Design for Manufacturability: Industry Tips for Hardware Startups


At Altitude Accelerator’s Smart Product: Designing for Manufacturability, hosted in partnership with Arrow Electronics, industry experts gathered from leading companies like Intel, Analog Devices, SiliconExpert Technologies, Swift Labs, Microart, and CENGN to talk with startup founders and share their experience.

Looking to the Future

According to David Allen, Intel’s Director of Platform and Distribution Sales, the key sectors for the future of computing and communications are autonomous driving, 5G networks, artificial intelligence, and virtual worlds. He argues that AI represents the single biggest opportunity for entrepreneurs, driven by a need for intelligent, connected edge devices. (Pam Banks, Altitude Accelerator Executive Director, calls this the “Wild West” for startups since there are so many opportunities and it’s not yet dominated by bigger companies). For entrepreneurs, Allen says it’s important to start with a problem that needs to be solved and focus on building an end-to-end, market ready solution.

For a hardware startup, you can’t overstate the importance of a functional prototype. It’s not only necessary for testing and refining the product, it’s critical for landing a first customer, raising capital, and getting buy-in from potential partners. Analog Devices recently launched MeasureWare, a multifunction sensing product that allows entrepreneurs to have a sensing prototype working in minutes.


Rob Finnerty, System Application Engineer for Analog Devices in Ireland, explained how the collection of software and hardware tools, used in conjunction with compatible Analog devices, works. The MeasureWare designer can specify the requirements of your design, choose hardware for implementation and download custom code generated automatically for your very first design. The first MeasureWare compatible chip from Analog Devices provides precision monitoring for temperature, pressure, load, Strain and PH measurement. MeasureWare can be accessed via

Industry Tips from the Experts

If you’re developing a smart product, here’s what else you need to keep in mind, according to the experts:

Material Selection – Greg Durlacher, SiliconExpert Technologies

  1. Evaluate the health of your your Bill of Materials – especially their lifecycle, end of life and availability
  2. Consider multiple sources of supply so your growth isn’t limited by the capacity of your supplier
  3. Consider where the final product will be shipped for compliance regulations RoHS3 to many customers


Product Design – Mike Brown, Swift Labs

  1. Try to avoid feature creep that significantly changes the product. If you need more features, get them out as a second product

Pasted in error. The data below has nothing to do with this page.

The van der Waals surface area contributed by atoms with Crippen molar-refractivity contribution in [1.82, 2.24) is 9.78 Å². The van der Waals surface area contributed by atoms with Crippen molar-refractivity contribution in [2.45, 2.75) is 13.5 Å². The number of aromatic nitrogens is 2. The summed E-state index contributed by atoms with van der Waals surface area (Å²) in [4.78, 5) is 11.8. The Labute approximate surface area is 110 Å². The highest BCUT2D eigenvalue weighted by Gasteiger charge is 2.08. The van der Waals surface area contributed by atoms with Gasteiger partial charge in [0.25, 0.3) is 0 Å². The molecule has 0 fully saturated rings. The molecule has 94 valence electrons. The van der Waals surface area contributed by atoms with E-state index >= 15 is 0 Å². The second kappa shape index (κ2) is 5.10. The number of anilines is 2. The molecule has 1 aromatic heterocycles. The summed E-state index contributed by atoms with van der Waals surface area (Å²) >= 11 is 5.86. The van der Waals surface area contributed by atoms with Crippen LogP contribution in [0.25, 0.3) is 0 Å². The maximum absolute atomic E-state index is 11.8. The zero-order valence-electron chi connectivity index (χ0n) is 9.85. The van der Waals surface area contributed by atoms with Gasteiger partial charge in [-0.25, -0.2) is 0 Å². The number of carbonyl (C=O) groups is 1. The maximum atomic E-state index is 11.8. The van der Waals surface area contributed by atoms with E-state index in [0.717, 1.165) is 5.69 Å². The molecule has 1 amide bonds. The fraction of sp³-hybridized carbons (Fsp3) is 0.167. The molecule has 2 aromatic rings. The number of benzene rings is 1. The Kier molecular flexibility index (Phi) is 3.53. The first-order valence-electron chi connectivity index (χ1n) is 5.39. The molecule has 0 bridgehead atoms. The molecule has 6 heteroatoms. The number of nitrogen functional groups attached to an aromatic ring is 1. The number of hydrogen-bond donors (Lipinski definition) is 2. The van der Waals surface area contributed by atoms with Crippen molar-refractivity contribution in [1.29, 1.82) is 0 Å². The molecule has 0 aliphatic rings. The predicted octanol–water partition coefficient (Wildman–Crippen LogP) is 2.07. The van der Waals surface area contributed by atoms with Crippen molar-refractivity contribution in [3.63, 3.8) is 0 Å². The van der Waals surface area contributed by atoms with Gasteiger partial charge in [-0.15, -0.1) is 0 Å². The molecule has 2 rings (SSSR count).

2. Engage test labs early to understand your product’s certification requirements, complete a pre-scan before you submit the board for your second revision, and fix any issues before the second revision is submitted.
  3. When using a module, review the requirements for antenna implementation. Each approved module has integration notes that help integrators implement the RF system properly


Manufacturing – Mark Wood, Microart

  1. “No one wants to admit they have an ugly baby”. Engineers and entrepreneurs tend to get too attached to their product. Be open to changes to make the product more readily manufacturable
  2. It’s never to early to engage with distributers. Engage with reputable distributers who can ensure you are choosing parts that are readily available
  3. Beware of manufacturers reps selling “new and improved” products. Yes, they might be new and improved but are they available for commercial use?


Startup Strategy – Robert McMillan, CENGN (Centre of Excellence in Next Generation Networks)

  1. Design with testing in mind – for example, you don’t have to build your hardware from scratch. There are advantages to using component parts that have already been tested and certified, like saving time and getting to market more quickly. (But be careful! The cheapest parts may be of variable quality, which can impact future sales)
  2. Find out what assistance is available. Meet with designers, manufacturers, certification labs, and any other players you can think of. You can get connections to these organizations either from your own network or through organizations like Altitude Accelerator well before your product is complete. They can provide valuable insights that can impact your product cost and market opportunity
  3. Treat funding like a sales opportunity. Do your research and tell your story carefully
  4. Don’t over-design features. Get to market quickly with Version 1.0 of your product. Your customers will identify features that are important to them, and you can incorporate those into Version 2.0


This is a great time to be a hardware startup developing a smart product. The cost of components like sensors is decreasing, and so are costs related to bandwidth and processing. Moore’s Law continues to enable the creation of smaller devices with more power and functionality and greater complexity. At Altitude Accelerator, we’re seeing lot of exciting IOT startups signing up for our entrepreneur training and advisory services.


Our IoT Tech Showcase is Nov 14

This November, Altitude Accelerator is partnering with Arrow Electronics and the City of Brampton to host a Technical Showcase and Demo Day to continue the conversation on IOT-related technology, product development, and commercialization opportunities. Register for this free event to see some of the exciting IOT products being built in Ontario and hear more from the experts..

Register Here

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